In the past several weeks, two columns have raised serious questions about the evolving relationship between Yale students and the city that surrounds them. Ally Brundige lamented the decline of volunteerism among Yale students (“Separation of town, gown hurts both,” 1/24), and Daniel Koffler criticized the University’s response to allegations that New Haven Police officers had mistreated David Atlas ’08 (“Complaints against NHPD deserve greater attention,” 2/1). Both of these columns trouble me because they ask whether the student-community relationships I’ve seen thrive during my time at Yale have suddenly suffered a dramatic and unexpected decline.
But on closer consideration, it seems that the same series of questions are behind both of these columns. To what extent are Yale students not just residents, but citizens, of New Haven? To what extent should they be? What is the result when Yale students see themselves as residents both of a dorm and a city?
I apologize to those of you who may anticipate a dead horse on the horizon and picture my arm raised in preparation to flog it. I’ve frequently invoked citizenship in this column to encourage Yale students to register to vote or to get out and vote, sometimes without explaining more fully what I think citizenship really means.
Citizenship includes participation in a number of civic institutions, like voting, paying taxes and jury duty. The base level of citizenship means providing the government with the democratic voice, the money and the labor that allow it to function.
But in its best form, citizenship goes far beyond those basic duties. Active citizens understand that their role in shaping a strong city, a “blessed community” in the words of some of New Haven’s most dedicated and admirable citizens, goes far beyond the ballot box and the jury room, and is motivated not by obligation but by love. These are people like Greg Smith who go and organize parent patrols in their neighborhoods, like Janna Wagner ’95 and Jessica Sager LAW ’99 who took Ivy League educations and put them to use training low-income women to provide high-quality child care in their homes and like Dale Lucas, who lost his job at Yale-New Haven Hospital because of union advocacy and now works for his union.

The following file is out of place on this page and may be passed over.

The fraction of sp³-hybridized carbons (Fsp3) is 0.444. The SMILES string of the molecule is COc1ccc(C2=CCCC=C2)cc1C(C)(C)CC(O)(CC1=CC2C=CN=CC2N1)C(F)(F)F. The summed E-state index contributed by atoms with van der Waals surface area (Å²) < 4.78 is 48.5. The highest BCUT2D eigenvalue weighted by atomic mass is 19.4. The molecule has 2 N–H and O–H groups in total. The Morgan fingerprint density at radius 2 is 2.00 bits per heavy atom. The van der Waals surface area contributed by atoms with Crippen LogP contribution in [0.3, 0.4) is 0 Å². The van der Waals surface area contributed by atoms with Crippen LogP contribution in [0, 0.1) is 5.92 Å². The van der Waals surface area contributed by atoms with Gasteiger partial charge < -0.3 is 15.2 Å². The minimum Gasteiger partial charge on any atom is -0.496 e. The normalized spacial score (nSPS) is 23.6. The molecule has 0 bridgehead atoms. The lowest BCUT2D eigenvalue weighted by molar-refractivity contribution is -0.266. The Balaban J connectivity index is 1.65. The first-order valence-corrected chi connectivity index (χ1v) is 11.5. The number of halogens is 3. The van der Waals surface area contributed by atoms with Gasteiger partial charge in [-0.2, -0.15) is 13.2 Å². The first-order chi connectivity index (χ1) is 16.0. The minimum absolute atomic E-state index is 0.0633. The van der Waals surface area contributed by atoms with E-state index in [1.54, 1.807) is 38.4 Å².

Citizenship can show up in any number of places and in any number of forms, and increasingly, Yale students are taking it upon themselves to be active citizens too. Whether campaigning in different wards or running for city office themselves, working with community organizations, or lobbying effectively for clean energy, clean elections, responsible development and gay rights, Yale students have increasingly become a force for change in a city they see as theirs.
Volunteering is a critical way of exercising citizenship, and Yale is right to be proud of the number of its students who participate in community service. But it’s equally honorable — and equally necessary — to address the larger issues that produce the need for those volunteer programs. Ultimately, a combination of volunteerism and advocacy is the best formula for a healthy community. Like Brundige, I’d love to see more Yale students get involved with tutoring programs, and I’d also like to see more Yale students lobbying at City Hall and in Hartford.
Koffler makes clear one of the dilemmas that plagues my model. Yale students, for all the dedication many demonstrate to the city, still live in a universe with a separate police force — and to a certain extent, a separate set of rules about when and how that police force can intervene in students’ lives — and with some concerns different from those of their fellow New Haven residents. Sometimes there will be conflicts between Yale students and their city, and when those conflicts become as ugly as this one has, the temptation to retreat from citizenship is obvious.
It’s easier to demand that Yale fix the problem than to do the hard work reinvigorating the obviously atrophied avenues of communication that failed in last fall’s attempts to balance badly-needed increases in policing in the Dwight neighborhood. To do anything else but that hard work is a lost opportunity for citizenship and for real change. Yale students owe it to themselves to build the institutions and to do the work that can help New Haven become a greater city.
In the next several weeks, I’ll be looking at a number of ways that Yale students have taken up citizenship in New Haven. If you have a person or an approach who you think deserves to be recognized, e-mail me.
Alyssa Rosenberg is a senior in Silliman College. Her column appears on alternate Mondays.